The survival rate was 87.3% (48/55, 95%CI: 77–99%) in patients with moderate sleep apnea and 74.8% (74/99, 95%CI: 71–88%) in patients with severe sleep apnea, but this difference was not statistically significant (log-rank test, p = 0.22) (Fig 2).

Fig 2. Kaplan–Meier estimates of the probability of event-free survival in Moderate or severe OSA patients (Log-rank χ2 = 1.506, p = 0.22).

CPAP compliance and events

A total of 53 cardiovascular events occurred during the observation period in the whole study group. Cardiovascular events were more frequent in untreated than in treated patients (5 [13.9%] in treated patients vs. 48 [55.7%] in untreated patients, p = 0.000).

The minimum, maximum and mean treatment times were 2 months, 5.5 years and 2.2 ± 1.5 years, respectively. Good compliance was defined as CPAP treatment ≥ 4 h every night for more than 5 days per week, otherwise it was considered poor compliance. There was good compliance in 66.7% of CPAP patients (24/36) and poor compliance in 33.3% (12/36). The incidence of events in patients with good compliance was 4.2% (1/24), which was markedly lower than in patients with poor compliance (16.7%; p = 0.03).


It is generally accepted that severe forms of sleep apnea require treatment with CPAP to reduce cardiovascular risk, especially when associated with daytime sleepiness. However, the clinical significance of CPAP in elderly patients is unclear and little is known about its benefits in this age group. We therefore performed a prospective observational study to evaluate the impact of sleep apnea treatment on cardiovascular events in a cohort of elderly patients suffering from moderate to severe sleep apnea.

Campos-Rodriguez et al. studied a group of sleep apnea patients aged 55.4 ± 10.1 years, and reported that the mortalities of treated and untreated patients were 5.3% and 16%, respectively [5]. Regarding the effect of CPAP treatment on mortality, previous research has focused on the relationship between CPAP compliance and death, and only included patients who underwent CPAP [1115]. However, most patients, especially elderly patients diagnosed with sleep apnea, did not accept treatment because of an insufficient understanding of sleep apnea and its treatment. There has been little investigation of the consequences of not treating sleep apnea in elderly patients, who are affected by sleep apnea differently from other adults because of the decline in organ functions accompanied by multiple chronic age-related diseases.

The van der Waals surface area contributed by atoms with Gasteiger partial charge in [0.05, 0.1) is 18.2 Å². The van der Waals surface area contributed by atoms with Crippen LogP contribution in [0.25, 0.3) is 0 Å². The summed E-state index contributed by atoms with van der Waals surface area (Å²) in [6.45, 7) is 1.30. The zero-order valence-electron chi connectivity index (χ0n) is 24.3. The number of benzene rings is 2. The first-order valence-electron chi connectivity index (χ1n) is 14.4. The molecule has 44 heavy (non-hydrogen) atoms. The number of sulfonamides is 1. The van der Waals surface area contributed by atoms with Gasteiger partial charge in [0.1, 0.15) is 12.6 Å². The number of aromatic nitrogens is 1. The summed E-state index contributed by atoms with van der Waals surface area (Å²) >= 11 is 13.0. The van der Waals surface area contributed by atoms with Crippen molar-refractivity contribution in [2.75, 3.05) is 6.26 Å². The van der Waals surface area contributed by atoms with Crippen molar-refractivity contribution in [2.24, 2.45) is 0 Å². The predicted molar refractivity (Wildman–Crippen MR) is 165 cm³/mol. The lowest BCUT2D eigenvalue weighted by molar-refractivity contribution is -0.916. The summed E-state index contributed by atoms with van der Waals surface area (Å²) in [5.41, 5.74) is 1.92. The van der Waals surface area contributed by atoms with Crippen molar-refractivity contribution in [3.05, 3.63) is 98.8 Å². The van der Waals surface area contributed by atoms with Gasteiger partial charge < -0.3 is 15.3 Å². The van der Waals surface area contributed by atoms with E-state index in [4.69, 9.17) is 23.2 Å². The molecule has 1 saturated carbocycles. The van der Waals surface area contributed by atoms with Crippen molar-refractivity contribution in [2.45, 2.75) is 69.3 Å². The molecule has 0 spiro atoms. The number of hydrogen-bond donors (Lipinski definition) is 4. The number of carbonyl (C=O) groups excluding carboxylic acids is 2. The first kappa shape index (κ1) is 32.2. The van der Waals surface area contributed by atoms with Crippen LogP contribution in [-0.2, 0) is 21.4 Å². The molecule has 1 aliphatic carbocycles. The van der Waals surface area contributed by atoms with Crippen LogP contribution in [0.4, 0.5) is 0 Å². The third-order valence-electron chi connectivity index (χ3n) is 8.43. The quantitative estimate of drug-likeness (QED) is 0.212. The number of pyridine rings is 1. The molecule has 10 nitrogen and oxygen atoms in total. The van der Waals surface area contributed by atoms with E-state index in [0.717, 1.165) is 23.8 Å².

The current study showed that mortality in the untreated group was significantly higher than in the CPAP group, and was also higher compared with that of untreated sleep apnea patients in other reports. The major cause of death in our study was cardiovascular diseases, which was consistent with previous studies [16,17]. Multivariable analysis suggested that death in elderly patients with OSA was significantly associated with the absence of CPAP treatment, OSA severity and other factors at baseline, such as hypertension, coronary heart disease and diabetes. In previous reports, the relationship between OSA and cardiovascular disease, such as hypertension and coronary heart disease, was usually reported [1820], but the correlation between mortality in OSA patients and diabetes was rarely mentioned. Our study also revealed that death in sleep apnea patients was not only associated with hypertension and coronary heart disease, but also with diabetes.

However, the most important of all the above influential factors for OSA-related death was the lack of CPAP treatment, which further demonstrates the important role of CPAP treatment in the prognosis of elderly patients with OSA.

Previous studies have reported that OSA increases the risk of cardiovascular disease [2124], but whether CPAP treatment decreases the risk remains unknown, especially in elderly patients with cardio-cerebrovascular diseases [2529]. Our study indicated that the incidence of cardiovascular events was 13.9% in the CPAP group and 55.7% in the untreated group, with the implication that CPAP treatment reduces cardiovascular events in elderly patients with OSA. Retrospective multivariable analysis of mortality revealed that cardiovascular events correlated with non-treatment with CPAP treatment and daytime sleepiness, which were considered as risk factors for cardiovascular events independent of age, gender, BMI and AHI in elderly patients with OSA. In the evaluation of new cardiovascular events, CPAP treatment had a long-term effect in reducing recurrence of these events, and should be taken into account when considering the clinical goals of treatment for elderly patients with moderate to severe OSA.

OSA is a common chronic disease, but how its prognosis can be evaluated is an important problem. Survival analysis is a commonly used method to assess the prognosis and effects of chronic diseases. Our results suggest that CPAP treatment could enhance the survival of elderly patients with moderate to severe OSA,The 5-year survival rate of elderly treated OSA patients was 93.8%, but the 5-year survival rate of elderly untreated OSA patients was 69.3%, which was lower than that reported for untreated adult patients with OSA (77.9%) [5].

Although our data suggests that CPAP group has less mortality than the untreated OSA group, it should be very cautious to interpret this result. The association of CPAP with low mortality may not be necessarily causal due to the observational design. We could not completely rule out the possibility that the other factors rather than CPAP may also contribute to the reduction of the mortality in CPAP group. Nevertheless, CPAP patients had higher AHI and more sleepiness than the non-CPAP patients, indicating the beneficial effects of CPAP on elderly patients with OSA. Additionally, the sample size of the study is small. Whether sleep apnea can be considered as an independent risk factor for mortality in elderly patients requires further analysis in randomized trials with larger groups of treated and untreated sleep apnea patients.